By P Chong Mon. 12 April 2010
The 2,000-metre long waterfront promenade of the Bund, Shanghai’s European-style boulevard or esplanade, looks so refreshing & welcoming after a three-year facelift costing the City officials US$700 million.
Its reopening last month to the public was well in time to welcome the influx of tourists with the opening of the World Expo 2010 on 1 May. It is now four times larger than before connecting four theme squares with a seating capacity for 2,000.
From the photos my email pal sent me, I can visualise a different atmosphere immediately. Its vast development & improvement made it an ideal fun place for the public & will no doubt supersede its past fame as a tourist destination.
Summarily, the improvements include:
* Widening of the pedestrian mall
* Vantage point to view the fabulous Pudong across the Huangpu River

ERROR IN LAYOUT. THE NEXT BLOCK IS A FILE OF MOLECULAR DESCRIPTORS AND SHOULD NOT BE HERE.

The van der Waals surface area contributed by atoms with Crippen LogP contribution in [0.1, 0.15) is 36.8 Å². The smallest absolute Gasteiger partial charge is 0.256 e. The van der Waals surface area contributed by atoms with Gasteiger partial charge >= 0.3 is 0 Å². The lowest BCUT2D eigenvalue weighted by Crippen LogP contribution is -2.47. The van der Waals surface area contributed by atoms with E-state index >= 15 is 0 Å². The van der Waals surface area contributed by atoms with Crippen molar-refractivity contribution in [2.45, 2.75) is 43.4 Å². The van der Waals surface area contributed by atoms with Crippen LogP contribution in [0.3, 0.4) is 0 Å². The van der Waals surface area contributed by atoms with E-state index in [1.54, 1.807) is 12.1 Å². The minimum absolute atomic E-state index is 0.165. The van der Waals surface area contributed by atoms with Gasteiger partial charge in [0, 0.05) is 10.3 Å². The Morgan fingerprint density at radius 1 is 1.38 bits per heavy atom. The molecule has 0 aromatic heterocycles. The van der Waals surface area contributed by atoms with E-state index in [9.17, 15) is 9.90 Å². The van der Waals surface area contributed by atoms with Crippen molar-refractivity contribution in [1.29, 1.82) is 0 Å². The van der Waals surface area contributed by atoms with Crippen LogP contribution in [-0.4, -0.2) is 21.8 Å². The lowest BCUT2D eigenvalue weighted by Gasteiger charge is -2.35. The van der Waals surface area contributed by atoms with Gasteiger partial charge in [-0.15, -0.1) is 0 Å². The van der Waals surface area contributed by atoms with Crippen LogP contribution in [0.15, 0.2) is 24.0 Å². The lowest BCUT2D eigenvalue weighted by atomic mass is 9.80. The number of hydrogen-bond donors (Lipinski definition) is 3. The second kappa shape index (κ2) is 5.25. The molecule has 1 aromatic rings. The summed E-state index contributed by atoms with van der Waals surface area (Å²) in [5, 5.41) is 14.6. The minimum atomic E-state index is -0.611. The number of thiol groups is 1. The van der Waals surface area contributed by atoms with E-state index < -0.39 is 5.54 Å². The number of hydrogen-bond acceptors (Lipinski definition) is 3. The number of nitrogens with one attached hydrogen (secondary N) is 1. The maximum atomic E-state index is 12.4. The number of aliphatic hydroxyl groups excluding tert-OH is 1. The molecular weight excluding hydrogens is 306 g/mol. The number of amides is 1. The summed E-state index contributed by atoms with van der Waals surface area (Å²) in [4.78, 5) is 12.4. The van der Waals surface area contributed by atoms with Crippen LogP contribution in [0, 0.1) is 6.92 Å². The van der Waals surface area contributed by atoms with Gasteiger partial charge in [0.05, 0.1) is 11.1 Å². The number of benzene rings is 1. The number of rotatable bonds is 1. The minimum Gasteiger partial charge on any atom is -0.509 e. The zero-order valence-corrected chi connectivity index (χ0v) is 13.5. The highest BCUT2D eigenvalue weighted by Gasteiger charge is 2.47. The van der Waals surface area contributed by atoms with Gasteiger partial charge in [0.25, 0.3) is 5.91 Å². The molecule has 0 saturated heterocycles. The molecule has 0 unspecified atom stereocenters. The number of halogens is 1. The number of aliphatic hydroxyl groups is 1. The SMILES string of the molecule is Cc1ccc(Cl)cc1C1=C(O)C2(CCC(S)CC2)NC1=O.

* Tunnelling work to ease traffic congestion
* Reducing to six lanes from the previous eleven – 70% of the traffic
will now be diverted underground
* Convenient now to live in Puxi & work in Pudong with the construction of several tunnels & bridges connecting the two locations
* Illegal vendors or hawkers will be a thing of the past
* It will have its own dedicated team of police.
According to Shanghai’s mayor, Han Zheng: “The Bund is the symbol of Shanghai. It bears 170 years of history of this city & condenses the transformation of Chinese economy, politics & culture in the course of 100 years.”
The old Bund contains 52 historic colonial buildings. Newer skyscrapers are mainly on the eastern side of the Huangpu River. Shanghai Oriental Pearl Tower is the third highest in the world.
As many as two million visitors are expected on the new Bund. I remember during our first visit to the Bund in 1989 & subsequently in 1997, we were swarmed by curious friendly crowds, eager to practise their spoken English with us.
The Bund will always be the centre of Shanghai’s residents’ life. It fame & longevity have long been perpetuated by the popular tune of “Shanghai Bund” – sung either in Cantonese or Mandarin.